In 1994 the Zapatista rebellion brought international attention to the southern Mexican state of Chiapas.
Neil Harvey combines ten years of field work in Chiapas with extensive historical and political research to provide a comprehensive history of conflict in this region and a nuanced analysis of this rural uprising against federal bureaucracy and landed elites.
Beginning with an exploration of the history of ethnic and class conflict in Chiapas since the Conquest, Harvey moves specifically to trace the development of peasant and indigenous organizations in Chiapas since the early 1970s.
He compares the struggles for agrarian rights of three grassroots movements facing hostility from both local elites and federal bureaucrats.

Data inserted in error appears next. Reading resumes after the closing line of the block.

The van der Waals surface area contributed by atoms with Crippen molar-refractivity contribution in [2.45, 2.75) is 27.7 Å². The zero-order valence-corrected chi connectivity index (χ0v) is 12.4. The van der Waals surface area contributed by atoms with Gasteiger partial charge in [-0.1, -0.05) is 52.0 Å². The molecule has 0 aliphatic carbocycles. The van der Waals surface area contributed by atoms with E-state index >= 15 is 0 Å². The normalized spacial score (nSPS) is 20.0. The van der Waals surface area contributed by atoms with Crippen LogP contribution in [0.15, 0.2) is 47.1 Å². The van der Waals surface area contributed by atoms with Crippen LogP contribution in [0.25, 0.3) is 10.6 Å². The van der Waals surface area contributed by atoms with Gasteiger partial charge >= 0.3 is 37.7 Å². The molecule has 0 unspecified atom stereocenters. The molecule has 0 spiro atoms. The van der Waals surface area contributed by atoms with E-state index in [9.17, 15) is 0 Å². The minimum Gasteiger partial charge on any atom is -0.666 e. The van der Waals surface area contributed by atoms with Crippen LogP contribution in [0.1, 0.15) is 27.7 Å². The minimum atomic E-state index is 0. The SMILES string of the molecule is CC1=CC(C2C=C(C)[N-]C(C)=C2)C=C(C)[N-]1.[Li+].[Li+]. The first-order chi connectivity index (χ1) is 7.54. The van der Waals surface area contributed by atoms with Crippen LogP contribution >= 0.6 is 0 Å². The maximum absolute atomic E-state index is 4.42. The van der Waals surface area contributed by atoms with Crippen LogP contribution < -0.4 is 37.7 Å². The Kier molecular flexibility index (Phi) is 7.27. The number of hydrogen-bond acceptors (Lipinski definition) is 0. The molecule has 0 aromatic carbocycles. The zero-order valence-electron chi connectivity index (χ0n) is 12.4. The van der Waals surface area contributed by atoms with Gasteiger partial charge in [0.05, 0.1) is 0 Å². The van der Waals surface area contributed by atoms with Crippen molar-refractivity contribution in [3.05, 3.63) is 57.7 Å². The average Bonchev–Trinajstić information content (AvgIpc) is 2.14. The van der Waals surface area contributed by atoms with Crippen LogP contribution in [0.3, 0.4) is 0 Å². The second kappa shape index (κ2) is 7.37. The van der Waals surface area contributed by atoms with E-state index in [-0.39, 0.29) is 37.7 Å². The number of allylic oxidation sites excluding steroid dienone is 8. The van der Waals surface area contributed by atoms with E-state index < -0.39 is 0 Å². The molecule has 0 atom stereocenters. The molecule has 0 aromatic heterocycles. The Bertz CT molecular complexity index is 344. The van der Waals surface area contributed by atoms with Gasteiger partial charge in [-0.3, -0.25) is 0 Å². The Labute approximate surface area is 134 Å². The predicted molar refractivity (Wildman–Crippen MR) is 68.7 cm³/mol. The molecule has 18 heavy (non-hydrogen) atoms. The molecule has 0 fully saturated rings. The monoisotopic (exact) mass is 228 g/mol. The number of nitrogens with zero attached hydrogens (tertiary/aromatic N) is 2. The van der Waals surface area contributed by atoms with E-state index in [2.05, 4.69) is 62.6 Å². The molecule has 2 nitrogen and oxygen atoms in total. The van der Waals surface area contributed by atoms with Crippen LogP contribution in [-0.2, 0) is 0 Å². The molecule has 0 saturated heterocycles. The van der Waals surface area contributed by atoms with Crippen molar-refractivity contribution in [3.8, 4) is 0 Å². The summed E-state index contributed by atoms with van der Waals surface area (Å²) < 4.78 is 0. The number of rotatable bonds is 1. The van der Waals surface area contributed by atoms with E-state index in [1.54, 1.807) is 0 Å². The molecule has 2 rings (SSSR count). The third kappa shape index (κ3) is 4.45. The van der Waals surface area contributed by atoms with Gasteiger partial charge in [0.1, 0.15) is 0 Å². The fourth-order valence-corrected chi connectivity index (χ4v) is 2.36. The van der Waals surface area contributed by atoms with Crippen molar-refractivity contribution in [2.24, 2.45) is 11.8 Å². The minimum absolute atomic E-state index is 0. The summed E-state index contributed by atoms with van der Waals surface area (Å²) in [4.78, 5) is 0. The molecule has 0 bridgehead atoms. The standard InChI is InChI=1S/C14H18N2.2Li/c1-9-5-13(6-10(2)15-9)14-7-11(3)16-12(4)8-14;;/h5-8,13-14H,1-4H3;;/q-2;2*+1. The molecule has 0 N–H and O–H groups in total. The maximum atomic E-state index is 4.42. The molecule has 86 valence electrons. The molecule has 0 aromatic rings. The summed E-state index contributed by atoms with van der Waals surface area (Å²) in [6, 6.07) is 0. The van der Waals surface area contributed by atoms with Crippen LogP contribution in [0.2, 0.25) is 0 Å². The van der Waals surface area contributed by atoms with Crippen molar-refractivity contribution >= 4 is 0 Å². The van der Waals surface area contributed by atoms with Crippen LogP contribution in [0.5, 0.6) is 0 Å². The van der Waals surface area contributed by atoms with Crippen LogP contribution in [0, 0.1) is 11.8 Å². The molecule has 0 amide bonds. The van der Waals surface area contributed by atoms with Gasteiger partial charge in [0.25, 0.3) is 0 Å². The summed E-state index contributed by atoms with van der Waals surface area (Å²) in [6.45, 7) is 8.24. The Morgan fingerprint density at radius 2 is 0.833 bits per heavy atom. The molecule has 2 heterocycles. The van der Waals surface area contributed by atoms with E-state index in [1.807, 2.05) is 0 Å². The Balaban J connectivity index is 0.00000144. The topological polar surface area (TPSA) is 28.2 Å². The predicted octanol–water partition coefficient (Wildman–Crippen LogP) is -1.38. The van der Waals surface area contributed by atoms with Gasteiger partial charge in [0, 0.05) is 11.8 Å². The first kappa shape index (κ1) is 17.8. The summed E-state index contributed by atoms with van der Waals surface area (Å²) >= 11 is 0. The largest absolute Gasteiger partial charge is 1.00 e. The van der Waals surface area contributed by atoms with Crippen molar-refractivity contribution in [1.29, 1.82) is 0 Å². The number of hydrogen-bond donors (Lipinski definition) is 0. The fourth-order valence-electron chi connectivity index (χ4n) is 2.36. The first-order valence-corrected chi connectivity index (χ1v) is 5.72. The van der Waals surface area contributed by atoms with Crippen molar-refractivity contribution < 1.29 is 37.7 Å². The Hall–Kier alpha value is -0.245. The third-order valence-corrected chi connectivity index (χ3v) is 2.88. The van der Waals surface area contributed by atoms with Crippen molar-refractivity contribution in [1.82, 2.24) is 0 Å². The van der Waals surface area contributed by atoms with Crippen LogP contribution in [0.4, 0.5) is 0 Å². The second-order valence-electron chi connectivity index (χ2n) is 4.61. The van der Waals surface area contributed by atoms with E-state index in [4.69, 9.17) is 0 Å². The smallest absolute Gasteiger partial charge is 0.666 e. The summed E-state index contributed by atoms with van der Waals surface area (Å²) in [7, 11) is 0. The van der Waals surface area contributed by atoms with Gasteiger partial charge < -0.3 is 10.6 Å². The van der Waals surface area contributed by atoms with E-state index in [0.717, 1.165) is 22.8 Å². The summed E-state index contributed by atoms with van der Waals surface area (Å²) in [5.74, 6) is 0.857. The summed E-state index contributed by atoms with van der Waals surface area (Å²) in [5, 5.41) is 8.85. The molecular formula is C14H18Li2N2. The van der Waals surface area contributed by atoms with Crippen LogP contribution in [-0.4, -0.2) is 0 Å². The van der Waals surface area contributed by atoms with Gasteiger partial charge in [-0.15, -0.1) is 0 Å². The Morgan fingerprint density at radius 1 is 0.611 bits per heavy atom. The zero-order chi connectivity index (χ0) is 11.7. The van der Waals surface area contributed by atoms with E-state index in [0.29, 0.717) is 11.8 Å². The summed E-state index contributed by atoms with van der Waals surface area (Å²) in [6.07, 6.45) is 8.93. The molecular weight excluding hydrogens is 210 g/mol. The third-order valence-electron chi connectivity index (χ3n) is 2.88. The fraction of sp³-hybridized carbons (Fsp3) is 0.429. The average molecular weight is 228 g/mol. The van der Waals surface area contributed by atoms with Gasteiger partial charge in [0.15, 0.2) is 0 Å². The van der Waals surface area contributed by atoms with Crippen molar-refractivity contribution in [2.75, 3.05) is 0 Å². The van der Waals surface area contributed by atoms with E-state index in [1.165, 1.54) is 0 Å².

His examination of the complexities of political change in Chiapas includes the impact of neoliberal economic policies, the origins of the Zapatista army of National Liberation (EZLN), and the political impact of the rebellion itself.
Engaging with current theoretical debates on the role and significance of social movements in Mexico and Latin America, Harvey focuses on the primacy of political struggle and on the importance of these movements in the construction and meaning of citizenship.
While suggesting that the Zapatista revolution has heightened awareness among the people of Chiapas of such democratic issues as ethnicity, gender, and land distribution, he concludes with an analysis of the obstacles to peace in the region today. This unprecedented study of the Zapatista rebellion will provoke discussion among students and scholars of contemporary Mexico, political science, Latin American studies, history, sociology, and anthropology.